A maze procedure is a surgical treatment for atrial fibrillation that is used to stop an irregular heartbeat and restore a normal heart rhythm. Patients are candidates for a maze procedure if their irregular heartbeat cannot be treated with medication or other nonsurgical approaches.
Doctors at Beaumont Hospital, Troy were the first in Michigan to perform the minimally invasive robotic procedure as a treatment for atrial fibrillation, a prevalent and growing heart rhythm disorder. The new robotic maze procedure is an alternative to open-heart surgery. It's performed through tiny, keyhole incisions with fewer complications and a shorter hospital stay.
"This new robotic maze procedure allows us to correct an electrical irregularity in the heart without having to perform open-heart surgery," says Dr. Robinson. "We don't have to open the patient's chest, stop the heart or place the patient on a heart-lung machine. As a result, patients have fewer complications, less risk of infection, a shorter hospital stay and a quicker recovery."
About the Robotic MAZE Procedure for Atrial Fibrillation
With the robotic maze procedure, the surgeon makes five tiny incisions the size of a dime in the patient's chest, inserting a small endoscopic robotic camera to view the outer surface of the heart. The surgeon sits at a console viewing 3-D images from the robotic camera, while directing robotic arms with their attached surgical instruments. A device is then passed through the tiny incisions to ablate or destroy areas of heart tissue, creating a scar that will block the conduction of abnormal electrical impulses and create a pathway, or maze, for normal electrical signals to travel to the heart's lower chambers (ventricles).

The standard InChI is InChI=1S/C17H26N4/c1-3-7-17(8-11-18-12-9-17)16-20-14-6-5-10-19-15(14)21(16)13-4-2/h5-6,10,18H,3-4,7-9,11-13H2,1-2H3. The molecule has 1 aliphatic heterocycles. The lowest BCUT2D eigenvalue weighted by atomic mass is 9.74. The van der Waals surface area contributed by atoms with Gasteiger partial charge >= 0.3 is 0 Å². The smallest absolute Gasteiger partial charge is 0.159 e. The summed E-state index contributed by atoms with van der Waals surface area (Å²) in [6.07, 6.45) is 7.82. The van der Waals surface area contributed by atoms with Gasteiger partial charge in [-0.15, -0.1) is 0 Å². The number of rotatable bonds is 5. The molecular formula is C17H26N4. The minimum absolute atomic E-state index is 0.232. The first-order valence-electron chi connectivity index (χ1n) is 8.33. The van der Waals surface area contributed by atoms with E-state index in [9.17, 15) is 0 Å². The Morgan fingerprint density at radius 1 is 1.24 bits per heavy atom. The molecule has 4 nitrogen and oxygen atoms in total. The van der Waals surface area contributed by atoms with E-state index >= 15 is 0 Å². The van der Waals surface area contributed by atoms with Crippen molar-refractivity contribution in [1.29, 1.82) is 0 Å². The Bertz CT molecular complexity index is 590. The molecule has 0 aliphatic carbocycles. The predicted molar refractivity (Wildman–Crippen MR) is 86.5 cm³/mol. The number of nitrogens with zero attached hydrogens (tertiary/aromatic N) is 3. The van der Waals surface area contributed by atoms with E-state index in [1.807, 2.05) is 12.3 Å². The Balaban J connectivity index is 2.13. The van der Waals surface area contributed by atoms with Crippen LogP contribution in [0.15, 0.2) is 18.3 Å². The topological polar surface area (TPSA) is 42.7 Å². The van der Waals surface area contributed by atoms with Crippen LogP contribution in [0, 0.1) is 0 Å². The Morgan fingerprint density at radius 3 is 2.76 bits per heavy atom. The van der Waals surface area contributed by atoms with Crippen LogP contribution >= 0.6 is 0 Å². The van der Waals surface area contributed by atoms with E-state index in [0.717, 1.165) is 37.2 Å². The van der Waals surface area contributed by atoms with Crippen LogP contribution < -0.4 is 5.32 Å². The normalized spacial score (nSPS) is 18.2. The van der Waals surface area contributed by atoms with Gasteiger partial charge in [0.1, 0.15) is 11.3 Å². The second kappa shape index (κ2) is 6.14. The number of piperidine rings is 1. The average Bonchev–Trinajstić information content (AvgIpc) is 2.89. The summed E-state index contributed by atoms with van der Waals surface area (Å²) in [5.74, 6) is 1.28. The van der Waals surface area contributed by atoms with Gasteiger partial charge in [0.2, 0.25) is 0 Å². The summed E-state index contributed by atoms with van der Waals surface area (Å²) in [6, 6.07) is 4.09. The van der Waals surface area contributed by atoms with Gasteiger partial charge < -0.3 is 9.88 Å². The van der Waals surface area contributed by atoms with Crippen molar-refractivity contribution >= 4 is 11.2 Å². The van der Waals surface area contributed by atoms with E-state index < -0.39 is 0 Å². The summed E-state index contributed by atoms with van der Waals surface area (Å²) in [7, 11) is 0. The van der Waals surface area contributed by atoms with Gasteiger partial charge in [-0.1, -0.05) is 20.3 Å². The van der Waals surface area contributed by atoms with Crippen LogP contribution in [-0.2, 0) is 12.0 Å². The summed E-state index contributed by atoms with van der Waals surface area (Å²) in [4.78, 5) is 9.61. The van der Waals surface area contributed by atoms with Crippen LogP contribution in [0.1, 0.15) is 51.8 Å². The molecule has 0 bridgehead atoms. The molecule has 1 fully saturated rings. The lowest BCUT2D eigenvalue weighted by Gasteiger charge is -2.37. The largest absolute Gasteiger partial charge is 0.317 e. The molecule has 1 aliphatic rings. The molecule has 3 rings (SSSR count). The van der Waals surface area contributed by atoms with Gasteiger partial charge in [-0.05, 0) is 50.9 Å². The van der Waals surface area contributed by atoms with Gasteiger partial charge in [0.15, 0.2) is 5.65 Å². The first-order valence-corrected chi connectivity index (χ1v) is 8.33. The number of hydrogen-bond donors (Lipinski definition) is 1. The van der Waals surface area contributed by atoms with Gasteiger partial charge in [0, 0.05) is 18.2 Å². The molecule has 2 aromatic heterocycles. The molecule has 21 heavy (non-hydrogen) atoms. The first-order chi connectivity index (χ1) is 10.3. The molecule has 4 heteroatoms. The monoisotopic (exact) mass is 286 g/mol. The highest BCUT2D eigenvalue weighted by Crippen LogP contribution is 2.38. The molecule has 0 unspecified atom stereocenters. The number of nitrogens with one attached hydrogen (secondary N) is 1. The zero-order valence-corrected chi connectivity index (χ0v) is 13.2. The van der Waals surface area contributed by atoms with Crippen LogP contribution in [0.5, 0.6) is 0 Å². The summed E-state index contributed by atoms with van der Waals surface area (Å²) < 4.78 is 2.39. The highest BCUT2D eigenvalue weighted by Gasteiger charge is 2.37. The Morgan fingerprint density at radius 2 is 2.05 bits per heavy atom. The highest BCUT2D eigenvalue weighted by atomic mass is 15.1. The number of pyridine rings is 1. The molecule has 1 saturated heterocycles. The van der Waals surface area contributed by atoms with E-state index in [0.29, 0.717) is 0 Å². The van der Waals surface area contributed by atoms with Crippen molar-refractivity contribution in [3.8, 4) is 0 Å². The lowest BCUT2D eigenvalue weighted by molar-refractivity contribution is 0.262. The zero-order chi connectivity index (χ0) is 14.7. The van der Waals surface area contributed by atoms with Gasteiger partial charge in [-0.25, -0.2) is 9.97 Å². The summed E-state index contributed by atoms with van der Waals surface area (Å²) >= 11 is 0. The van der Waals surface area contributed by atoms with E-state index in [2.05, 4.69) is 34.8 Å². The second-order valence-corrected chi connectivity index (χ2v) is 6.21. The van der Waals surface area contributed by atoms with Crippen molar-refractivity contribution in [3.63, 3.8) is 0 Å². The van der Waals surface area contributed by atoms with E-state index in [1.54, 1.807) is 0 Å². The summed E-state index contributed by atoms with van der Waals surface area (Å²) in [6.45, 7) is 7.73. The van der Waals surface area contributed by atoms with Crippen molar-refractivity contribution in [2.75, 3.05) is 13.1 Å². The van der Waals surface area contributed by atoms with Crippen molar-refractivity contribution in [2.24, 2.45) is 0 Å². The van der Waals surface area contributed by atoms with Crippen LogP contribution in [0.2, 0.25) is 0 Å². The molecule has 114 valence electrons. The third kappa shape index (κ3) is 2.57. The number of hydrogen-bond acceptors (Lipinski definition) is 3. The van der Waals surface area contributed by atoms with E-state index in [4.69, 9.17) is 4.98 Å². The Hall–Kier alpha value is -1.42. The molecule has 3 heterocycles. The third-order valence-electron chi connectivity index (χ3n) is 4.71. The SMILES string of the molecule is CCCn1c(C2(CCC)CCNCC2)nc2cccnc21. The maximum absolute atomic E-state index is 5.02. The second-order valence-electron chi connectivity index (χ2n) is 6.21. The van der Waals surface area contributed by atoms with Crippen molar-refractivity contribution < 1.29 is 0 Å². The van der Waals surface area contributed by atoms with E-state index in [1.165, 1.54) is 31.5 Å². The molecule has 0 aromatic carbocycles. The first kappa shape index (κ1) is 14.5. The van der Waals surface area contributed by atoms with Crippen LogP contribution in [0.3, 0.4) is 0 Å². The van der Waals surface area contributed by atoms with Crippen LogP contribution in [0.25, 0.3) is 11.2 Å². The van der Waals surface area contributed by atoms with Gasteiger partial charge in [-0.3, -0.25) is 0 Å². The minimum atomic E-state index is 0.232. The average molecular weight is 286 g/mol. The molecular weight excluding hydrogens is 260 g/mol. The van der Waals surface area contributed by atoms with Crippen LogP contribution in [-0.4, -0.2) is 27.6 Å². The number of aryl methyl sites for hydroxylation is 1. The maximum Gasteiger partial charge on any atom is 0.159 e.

"This procedure combines the specialized skills and expertise of a cardiovascular surgeon and an electrophysiology cardiologist to provide a new treatment option benefitting atrial fibrillation patients," says Dr. Kutinsky.
The robotic maze procedure takes approximately two to three hours to perform. Most patients are able to go home within two to three days after the procedure.
Candidates for the maze procedure include those who cannot tolerate drugs, such as blood thinners; patients whose quality of life is limited by drugs; those who continue to slip into an irregular heart rhythm; and those who cannot have catheter ablation or have had it, but still have atrial fibrillation symptoms.
Other treatments for atrial fibrillation
For most people, slowing heart rate with medications is the most appropriate treatment for atrial fibrillation. Atrial fibrillation patients can also be treated with electrical cardioversion (restoring heart rhythm with an electrical shock); radiofrequency ablation (destroying heart tissue with radiofrequency energy); or through traditional open-heart maze procedure. Patients with atrial fibrillation should also take blood thinners to prevent stroke, unless they have a condition that would make use of blood thinners dangerous.
Beaumont is ranked one of the top hospitals in the nation for heart care by U.S. News & World Report's list of "America's Best Hospitals" for heart and heart surgery. The Beaumont Heart & Vascular Center is a comprehensive, state-of-the-art facility that's dedicated to the prevention, diagnosis and treatment of heart problems. Beaumont's Ernst Cardiovascular Center has six specialty clinics offering breakthrough surgeries and treatments for people with high-risk heart and vascular conditions including atrial fibrillation, heart valve disease, congestive heart failure, aortic aneurysm and dissections, plus preventive screening.